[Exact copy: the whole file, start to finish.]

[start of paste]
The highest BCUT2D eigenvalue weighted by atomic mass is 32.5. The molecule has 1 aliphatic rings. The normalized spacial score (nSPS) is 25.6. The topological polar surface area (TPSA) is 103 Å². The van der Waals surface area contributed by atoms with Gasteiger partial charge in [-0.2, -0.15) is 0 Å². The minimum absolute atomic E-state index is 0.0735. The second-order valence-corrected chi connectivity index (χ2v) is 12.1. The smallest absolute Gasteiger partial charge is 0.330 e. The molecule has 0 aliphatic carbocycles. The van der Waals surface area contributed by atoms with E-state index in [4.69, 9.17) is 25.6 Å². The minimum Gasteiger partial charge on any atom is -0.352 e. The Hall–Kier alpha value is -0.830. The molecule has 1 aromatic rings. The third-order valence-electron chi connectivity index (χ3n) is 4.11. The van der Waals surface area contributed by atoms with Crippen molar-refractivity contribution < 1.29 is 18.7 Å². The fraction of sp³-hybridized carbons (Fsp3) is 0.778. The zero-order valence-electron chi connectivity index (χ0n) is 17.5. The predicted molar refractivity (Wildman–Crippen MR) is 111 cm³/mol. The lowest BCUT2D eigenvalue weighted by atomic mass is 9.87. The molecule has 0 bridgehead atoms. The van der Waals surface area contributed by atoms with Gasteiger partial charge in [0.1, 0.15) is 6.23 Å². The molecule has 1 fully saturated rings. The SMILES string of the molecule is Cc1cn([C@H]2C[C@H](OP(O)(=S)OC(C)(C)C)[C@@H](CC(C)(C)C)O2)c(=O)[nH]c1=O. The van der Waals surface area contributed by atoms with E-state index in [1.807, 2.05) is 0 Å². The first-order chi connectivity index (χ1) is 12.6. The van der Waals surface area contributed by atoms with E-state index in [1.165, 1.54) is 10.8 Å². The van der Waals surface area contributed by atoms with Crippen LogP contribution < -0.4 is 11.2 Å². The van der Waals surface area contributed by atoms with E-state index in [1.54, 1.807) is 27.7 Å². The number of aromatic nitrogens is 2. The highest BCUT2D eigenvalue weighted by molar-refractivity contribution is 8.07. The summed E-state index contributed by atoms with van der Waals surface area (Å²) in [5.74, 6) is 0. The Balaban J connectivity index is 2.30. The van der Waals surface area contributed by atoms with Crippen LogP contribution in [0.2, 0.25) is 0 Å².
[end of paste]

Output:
The highest BCUT2D eigenvalue weighted by atomic mass is 32.5. The molecule has 1 aliphatic rings. The normalized spacial score (nSPS) is 25.6. The topological polar surface area (TPSA) is 103 Å². The van der Waals surface area contributed by atoms with Gasteiger partial charge in [-0.2, -0.15) is 0 Å². The minimum absolute atomic E-state index is 0.0735. The second-order valence-corrected chi connectivity index (χ2v) is 12.1. The smallest absolute Gasteiger partial charge is 0.330 e. The molecule has 0 aliphatic carbocycles. The van der Waals surface area contributed by atoms with E-state index in [4.69, 9.17) is 25.6 Å². The minimum Gasteiger partial charge on any atom is -0.352 e. The Hall–Kier alpha value is -0.830. The molecule has 1 aromatic rings. The third-order valence-electron chi connectivity index (χ3n) is 4.11. The van der Waals surface area contributed by atoms with Crippen molar-refractivity contribution < 1.29 is 18.7 Å². The fraction of sp³-hybridized carbons (Fsp3) is 0.778. The zero-order valence-electron chi connectivity index (χ0n) is 17.5. The predicted molar refractivity (Wildman–Crippen MR) is 111 cm³/mol. The lowest BCUT2D eigenvalue weighted by atomic mass is 9.87. The molecule has 0 bridgehead atoms. The van der Waals surface area contributed by atoms with Gasteiger partial charge in [0.1, 0.15) is 6.23 Å². The molecule has 1 fully saturated rings. The SMILES string of the molecule is Cc1cn([C@H]2C[C@H](OP(O)(=S)OC(C)(C)C)[C@@H](CC(C)(C)C)O2)c(=O)[nH]c1=O. The van der Waals surface area contributed by atoms with E-state index in [1.807, 2.05) is 0 Å². The first-order chi connectivity index (χ1) is 12.6. The van der Waals surface area contributed by atoms with E-state index in [1.165, 1.54) is 10.8 Å². The van der Waals surface area contributed by atoms with Crippen LogP contribution < -0.4 is 11.2 Å². The van der Waals surface area contributed by atoms with E-state index in [1.54, 1.807) is 27.7 Å². The number of aromatic nitrogens is 2. The highest BCUT2D eigenvalue weighted by molar-refractivity contribution is 8.07. The summed E-state index contributed by atoms with van der Waals surface area (Å²) in [5.74, 6) is 0. The Balaban J connectivity index is 2.30. The van der Waals surface area contributed by atoms with Crippen LogP contribution in [0.2, 0.25) is 0 Å².